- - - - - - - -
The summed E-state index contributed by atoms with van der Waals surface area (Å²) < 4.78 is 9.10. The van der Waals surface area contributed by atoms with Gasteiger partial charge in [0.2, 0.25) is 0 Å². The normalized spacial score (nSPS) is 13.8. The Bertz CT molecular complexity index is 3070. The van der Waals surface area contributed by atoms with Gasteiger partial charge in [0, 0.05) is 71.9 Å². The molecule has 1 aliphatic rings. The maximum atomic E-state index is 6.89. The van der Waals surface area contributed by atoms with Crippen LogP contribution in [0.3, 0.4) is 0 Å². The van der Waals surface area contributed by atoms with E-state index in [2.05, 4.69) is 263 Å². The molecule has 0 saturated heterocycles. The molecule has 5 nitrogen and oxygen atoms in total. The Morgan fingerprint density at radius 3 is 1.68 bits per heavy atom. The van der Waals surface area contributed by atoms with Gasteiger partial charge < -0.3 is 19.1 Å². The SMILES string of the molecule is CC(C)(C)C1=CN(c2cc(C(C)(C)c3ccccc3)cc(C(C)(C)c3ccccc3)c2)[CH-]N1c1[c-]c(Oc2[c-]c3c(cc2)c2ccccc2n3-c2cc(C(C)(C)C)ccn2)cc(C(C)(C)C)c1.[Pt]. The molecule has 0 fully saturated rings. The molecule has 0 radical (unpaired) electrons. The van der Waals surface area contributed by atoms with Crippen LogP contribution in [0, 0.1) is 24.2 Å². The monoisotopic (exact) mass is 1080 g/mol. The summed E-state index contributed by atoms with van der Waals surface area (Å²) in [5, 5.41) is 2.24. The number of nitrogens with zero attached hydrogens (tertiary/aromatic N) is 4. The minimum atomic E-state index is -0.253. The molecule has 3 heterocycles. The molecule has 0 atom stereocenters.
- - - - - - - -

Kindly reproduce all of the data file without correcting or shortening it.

The summed E-state index contributed by atoms with van der Waals surface area (Å²) < 4.78 is 9.10. The van der Waals surface area contributed by atoms with Gasteiger partial charge in [0.2, 0.25) is 0 Å². The normalized spacial score (nSPS) is 13.8. The Bertz CT molecular complexity index is 3070. The van der Waals surface area contributed by atoms with Gasteiger partial charge in [0, 0.05) is 71.9 Å². The molecule has 1 aliphatic rings. The maximum atomic E-state index is 6.89. The van der Waals surface area contributed by atoms with Crippen LogP contribution in [0.3, 0.4) is 0 Å². The van der Waals surface area contributed by atoms with E-state index in [2.05, 4.69) is 263 Å². The molecule has 0 saturated heterocycles. The molecule has 5 nitrogen and oxygen atoms in total. The Morgan fingerprint density at radius 3 is 1.68 bits per heavy atom. The van der Waals surface area contributed by atoms with Gasteiger partial charge < -0.3 is 19.1 Å². The SMILES string of the molecule is CC(C)(C)C1=CN(c2cc(C(C)(C)c3ccccc3)cc(C(C)(C)c3ccccc3)c2)[CH-]N1c1[c-]c(Oc2[c-]c3c(cc2)c2ccccc2n3-c2cc(C(C)(C)C)ccn2)cc(C(C)(C)C)c1.[Pt]. The molecule has 0 fully saturated rings. The molecule has 0 radical (unpaired) electrons. The van der Waals surface area contributed by atoms with Crippen LogP contribution in [0, 0.1) is 24.2 Å². The monoisotopic (exact) mass is 1080 g/mol. The summed E-state index contributed by atoms with van der Waals surface area (Å²) in [5, 5.41) is 2.24. The number of nitrogens with zero attached hydrogens (tertiary/aromatic N) is 4. The minimum atomic E-state index is -0.253. The molecule has 3 heterocycles. The molecule has 0 atom stereocenters.